If Beale Street Could Talk is a romantic drama directed and written by Barry Jenkins, based on James Baldwin’s 1969 novel of the same name. It follows a young African-American woman who, with her family’s support, seeks to clear the name of her wrongly charged lover and prove his innocence before the birth of their child. There’s been lots of marketing of this movie, beware of over zealous advertising! Still, I liked the film.
Clementine “Tish” Rivers (KiKi Layne) and Alonzo “Fonny” Hunt (Stephan James) have been friends their entire lives. As children, they did everything together, from taking baths to playing in the streets. As adults, they enter a romantic relationship together and hold a bond between them that can’t be broken. After deciding to get married, they struggle to find a place to live as most landlords refuse to rent apartments to black people. Eventually they found a place in a warehouse that is in the process of being converted to an apartment building. Levy (Dave Franco), the Jewish landlord, agrees to rent it to them at a reasonable rate due to the fact that he enjoys seeing couples in love, regardless of their race.
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One night, when Tish is shopping at a predominately White grocery store, she is harassed by a White man. When he begins to assault her, Fonny physically throws the man out of the store. Officer Bell (Ed Skrein), who was nearby witnesses the incident but because of his racist background, attempts to arrest Fonny. Bell reluctantly lets Fonny go when the lady who runs the grocery store vouches for the couple. Soon after the incident, Fonny is arrested for raping a Hispanic woman, despite the fact that it would have been virtually impossible for Fonny to travel from the scene of the crime to the apartment where he was arrested. The case against Fonny is considered strong due to Officer Bell’s testimony, who says the he saw Fonny fleeing the scene plus Victoria Rogers (Emily Rios), the victim, picks him out of a line-up then disappears after identifying Fonny as her rapist. Tish, as well as Fonny’s friend, Daniel Carty (Brian Tyree Henry), were with Fonny and would be his alibi at the time of the rape, but their testimony isn’t considered reliable due to Tish’s romantic relationship with Fonny, and Daniel’s previous conviction for grand theft auto (despite his claim to not even know how to drive a car).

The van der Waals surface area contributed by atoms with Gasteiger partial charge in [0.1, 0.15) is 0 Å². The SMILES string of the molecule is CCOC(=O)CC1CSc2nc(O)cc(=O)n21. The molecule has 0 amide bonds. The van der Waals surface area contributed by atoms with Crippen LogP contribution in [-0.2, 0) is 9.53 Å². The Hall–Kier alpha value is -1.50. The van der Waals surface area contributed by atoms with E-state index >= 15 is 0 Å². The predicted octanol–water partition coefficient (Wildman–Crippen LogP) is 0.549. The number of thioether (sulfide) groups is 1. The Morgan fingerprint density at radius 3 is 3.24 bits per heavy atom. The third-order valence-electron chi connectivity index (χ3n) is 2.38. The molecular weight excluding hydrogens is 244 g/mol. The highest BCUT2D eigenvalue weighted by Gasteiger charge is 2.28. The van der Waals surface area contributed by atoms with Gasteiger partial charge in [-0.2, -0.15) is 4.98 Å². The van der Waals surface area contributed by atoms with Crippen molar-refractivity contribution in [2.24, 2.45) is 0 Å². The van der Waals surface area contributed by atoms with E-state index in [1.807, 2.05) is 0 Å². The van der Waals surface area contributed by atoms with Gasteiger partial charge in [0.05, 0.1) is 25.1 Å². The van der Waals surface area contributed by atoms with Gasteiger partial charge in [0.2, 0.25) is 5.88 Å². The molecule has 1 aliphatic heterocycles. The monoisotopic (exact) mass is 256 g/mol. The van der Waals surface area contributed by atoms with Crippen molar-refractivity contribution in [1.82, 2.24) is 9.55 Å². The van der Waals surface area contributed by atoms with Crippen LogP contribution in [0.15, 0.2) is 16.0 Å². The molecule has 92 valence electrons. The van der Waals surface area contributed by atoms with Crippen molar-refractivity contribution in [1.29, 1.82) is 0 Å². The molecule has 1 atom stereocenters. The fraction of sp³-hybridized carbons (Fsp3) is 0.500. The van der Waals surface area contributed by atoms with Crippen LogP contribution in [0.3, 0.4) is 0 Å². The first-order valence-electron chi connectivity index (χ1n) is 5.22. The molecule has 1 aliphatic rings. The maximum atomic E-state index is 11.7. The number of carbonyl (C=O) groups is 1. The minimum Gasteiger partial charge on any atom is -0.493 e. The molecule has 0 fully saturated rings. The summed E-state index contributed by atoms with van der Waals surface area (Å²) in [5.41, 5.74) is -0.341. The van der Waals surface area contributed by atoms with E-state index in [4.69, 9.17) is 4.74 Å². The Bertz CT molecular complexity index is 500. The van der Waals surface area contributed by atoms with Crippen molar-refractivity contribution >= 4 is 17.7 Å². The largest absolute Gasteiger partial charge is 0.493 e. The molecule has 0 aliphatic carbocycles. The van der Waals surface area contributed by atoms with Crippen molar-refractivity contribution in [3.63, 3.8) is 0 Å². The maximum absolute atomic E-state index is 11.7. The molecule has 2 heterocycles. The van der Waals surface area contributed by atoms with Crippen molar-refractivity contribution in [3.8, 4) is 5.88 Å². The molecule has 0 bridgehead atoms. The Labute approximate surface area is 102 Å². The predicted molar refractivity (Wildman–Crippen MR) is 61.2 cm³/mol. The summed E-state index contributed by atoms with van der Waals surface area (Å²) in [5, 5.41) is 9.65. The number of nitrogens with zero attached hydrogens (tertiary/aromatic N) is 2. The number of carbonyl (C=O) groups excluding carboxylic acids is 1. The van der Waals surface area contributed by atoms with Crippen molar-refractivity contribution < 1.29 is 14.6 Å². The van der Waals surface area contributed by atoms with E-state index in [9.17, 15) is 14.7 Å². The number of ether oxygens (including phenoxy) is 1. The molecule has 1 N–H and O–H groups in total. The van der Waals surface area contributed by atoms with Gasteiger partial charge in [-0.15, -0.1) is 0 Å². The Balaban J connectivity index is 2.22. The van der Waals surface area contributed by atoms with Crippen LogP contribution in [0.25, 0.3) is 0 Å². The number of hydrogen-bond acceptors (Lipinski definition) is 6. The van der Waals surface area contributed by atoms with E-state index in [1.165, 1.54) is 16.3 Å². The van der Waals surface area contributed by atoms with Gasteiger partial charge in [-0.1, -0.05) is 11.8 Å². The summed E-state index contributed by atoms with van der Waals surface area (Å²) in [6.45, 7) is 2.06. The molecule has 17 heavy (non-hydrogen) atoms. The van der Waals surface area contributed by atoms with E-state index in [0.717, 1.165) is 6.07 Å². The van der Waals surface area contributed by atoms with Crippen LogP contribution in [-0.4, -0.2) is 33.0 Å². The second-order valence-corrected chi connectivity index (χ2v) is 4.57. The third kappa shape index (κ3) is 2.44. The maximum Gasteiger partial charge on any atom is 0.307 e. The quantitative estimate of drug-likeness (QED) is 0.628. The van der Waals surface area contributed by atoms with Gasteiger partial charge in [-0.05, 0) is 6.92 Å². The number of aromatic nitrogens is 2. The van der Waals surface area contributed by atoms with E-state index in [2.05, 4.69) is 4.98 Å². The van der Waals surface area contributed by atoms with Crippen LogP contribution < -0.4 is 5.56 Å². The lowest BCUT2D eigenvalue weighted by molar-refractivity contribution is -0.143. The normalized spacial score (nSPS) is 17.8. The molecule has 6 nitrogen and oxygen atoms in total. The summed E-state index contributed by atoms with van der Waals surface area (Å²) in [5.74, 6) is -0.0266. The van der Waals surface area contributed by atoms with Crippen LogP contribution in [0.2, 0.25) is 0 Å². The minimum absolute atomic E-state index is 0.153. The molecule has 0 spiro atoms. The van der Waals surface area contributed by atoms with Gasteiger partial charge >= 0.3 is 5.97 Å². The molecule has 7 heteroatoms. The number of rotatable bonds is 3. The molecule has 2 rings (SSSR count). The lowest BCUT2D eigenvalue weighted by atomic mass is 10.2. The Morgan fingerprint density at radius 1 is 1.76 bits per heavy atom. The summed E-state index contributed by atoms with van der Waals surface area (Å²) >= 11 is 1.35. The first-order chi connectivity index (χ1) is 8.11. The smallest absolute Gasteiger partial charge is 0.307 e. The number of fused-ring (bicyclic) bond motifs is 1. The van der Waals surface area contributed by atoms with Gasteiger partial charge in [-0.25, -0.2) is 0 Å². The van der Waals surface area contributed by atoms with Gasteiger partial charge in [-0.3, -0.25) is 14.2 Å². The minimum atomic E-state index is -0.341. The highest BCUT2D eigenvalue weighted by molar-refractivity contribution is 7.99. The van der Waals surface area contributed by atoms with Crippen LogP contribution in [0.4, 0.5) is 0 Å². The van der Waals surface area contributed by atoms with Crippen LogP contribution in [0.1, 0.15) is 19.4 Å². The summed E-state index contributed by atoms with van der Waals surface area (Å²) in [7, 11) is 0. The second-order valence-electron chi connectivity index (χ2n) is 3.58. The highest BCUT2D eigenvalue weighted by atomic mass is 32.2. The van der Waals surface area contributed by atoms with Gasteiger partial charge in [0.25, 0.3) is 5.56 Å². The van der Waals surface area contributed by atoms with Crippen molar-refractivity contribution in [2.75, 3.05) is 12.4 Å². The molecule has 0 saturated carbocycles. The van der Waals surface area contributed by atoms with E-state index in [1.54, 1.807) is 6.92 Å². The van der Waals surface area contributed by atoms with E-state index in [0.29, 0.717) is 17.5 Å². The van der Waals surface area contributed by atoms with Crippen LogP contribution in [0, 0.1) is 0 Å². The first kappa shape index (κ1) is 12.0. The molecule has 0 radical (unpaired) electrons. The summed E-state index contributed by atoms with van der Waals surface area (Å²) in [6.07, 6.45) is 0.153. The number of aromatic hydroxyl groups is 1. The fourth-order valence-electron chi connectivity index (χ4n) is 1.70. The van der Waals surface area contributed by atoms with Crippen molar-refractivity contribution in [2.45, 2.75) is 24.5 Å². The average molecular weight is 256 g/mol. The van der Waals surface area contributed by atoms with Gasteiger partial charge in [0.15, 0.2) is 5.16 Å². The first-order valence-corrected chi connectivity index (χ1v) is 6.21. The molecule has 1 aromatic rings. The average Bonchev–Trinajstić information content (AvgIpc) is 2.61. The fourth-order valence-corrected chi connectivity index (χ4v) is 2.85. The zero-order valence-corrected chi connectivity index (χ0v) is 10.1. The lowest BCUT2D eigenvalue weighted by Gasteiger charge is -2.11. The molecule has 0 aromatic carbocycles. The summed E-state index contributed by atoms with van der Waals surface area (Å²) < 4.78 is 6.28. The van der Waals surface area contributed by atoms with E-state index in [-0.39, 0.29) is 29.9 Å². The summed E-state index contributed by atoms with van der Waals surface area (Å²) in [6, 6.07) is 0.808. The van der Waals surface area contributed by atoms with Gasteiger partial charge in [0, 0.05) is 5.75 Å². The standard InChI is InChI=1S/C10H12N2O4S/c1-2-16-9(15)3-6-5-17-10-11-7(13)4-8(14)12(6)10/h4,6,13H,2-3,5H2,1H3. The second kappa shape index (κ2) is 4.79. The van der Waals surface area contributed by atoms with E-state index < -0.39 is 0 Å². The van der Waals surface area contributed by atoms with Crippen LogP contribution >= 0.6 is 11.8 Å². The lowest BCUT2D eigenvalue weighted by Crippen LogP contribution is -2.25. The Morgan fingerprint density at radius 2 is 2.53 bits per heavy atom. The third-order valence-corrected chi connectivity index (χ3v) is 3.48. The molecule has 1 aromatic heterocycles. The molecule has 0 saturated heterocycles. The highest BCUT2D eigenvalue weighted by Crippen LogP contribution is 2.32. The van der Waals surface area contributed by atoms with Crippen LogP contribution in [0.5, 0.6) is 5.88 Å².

While the film is dealing with the most delicate of matters, it doesn’t give any closure to the story. If Beale Street could Talk opens at the apartment where the Rivers family live. A routine family dinner is taking place, showing the closeness of the family and their status in the community. Learning of Tish’s pregnancy, they decide to invite Fonny’s family over to share the news. The scene gets down right hilarious as insults and accusations fly between the two families. Tish’s mother, Sharon Rivers (Regina King) has a way of showing her feelings through a series of facial expressions that would scare off most but then speaks in the most kind and soft voice that would make most melt. Tish’s father, Joseph Rivers (Coleman Domingo) is funny and supportive. Their story is heart felt and is worthy of anger directed at a tiresome racial problem that makes no sense. The saddest part, is we are still experiencing racism at the highest level and still we struggle to rise above it, tell our stories and suffer in hopes the problem ends before the world perishes. Hate is a terrible thing and we could achieve so much more without it. I enjoyed If Beale Street Could Talk, I just think it was a little over marketed. Despite the appearance of a low budget the performances were quite believable, the story has much more to offer so Check it Out!
[If Beale Street Could Talk is Oscar nominated for Best Supporting Actress, Best Adapted Screenplay and Best Original Score]